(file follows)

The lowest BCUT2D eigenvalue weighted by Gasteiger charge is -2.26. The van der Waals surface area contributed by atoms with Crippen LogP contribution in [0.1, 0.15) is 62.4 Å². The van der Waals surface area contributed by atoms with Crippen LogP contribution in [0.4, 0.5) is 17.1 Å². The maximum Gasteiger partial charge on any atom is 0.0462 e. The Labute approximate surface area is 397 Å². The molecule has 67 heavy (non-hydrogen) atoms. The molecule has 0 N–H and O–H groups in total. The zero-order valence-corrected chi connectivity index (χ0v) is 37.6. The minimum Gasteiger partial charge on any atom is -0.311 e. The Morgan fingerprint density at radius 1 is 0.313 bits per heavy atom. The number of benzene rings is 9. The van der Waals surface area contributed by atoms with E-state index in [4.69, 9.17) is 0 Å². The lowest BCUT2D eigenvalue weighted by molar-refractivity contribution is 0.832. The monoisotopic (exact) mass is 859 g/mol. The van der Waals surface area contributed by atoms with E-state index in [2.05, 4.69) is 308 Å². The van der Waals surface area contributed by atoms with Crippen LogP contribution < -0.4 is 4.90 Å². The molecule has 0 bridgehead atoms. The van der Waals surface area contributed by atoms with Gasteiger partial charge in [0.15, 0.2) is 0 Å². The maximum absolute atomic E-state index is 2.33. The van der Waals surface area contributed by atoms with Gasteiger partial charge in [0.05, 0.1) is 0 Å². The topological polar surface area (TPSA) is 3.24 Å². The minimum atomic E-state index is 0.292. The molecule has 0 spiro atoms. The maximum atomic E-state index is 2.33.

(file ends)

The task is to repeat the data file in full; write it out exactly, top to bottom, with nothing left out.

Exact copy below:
The lowest BCUT2D eigenvalue weighted by Gasteiger charge is -2.26. The van der Waals surface area contributed by atoms with Crippen LogP contribution in [0.1, 0.15) is 62.4 Å². The van der Waals surface area contributed by atoms with Crippen LogP contribution in [0.4, 0.5) is 17.1 Å². The maximum Gasteiger partial charge on any atom is 0.0462 e. The Labute approximate surface area is 397 Å². The molecule has 67 heavy (non-hydrogen) atoms. The molecule has 0 N–H and O–H groups in total. The zero-order valence-corrected chi connectivity index (χ0v) is 37.6. The minimum Gasteiger partial charge on any atom is -0.311 e. The Morgan fingerprint density at radius 1 is 0.313 bits per heavy atom. The number of benzene rings is 9. The van der Waals surface area contributed by atoms with E-state index in [4.69, 9.17) is 0 Å². The lowest BCUT2D eigenvalue weighted by molar-refractivity contribution is 0.832. The monoisotopic (exact) mass is 859 g/mol. The van der Waals surface area contributed by atoms with E-state index in [2.05, 4.69) is 308 Å². The van der Waals surface area contributed by atoms with Crippen LogP contribution < -0.4 is 4.90 Å². The molecule has 0 bridgehead atoms. The van der Waals surface area contributed by atoms with Gasteiger partial charge in [0.15, 0.2) is 0 Å². The maximum absolute atomic E-state index is 2.33. The van der Waals surface area contributed by atoms with Gasteiger partial charge in [0.05, 0.1) is 0 Å². The topological polar surface area (TPSA) is 3.24 Å². The minimum atomic E-state index is 0.292. The molecule has 0 spiro atoms. The maximum atomic E-state index is 2.33.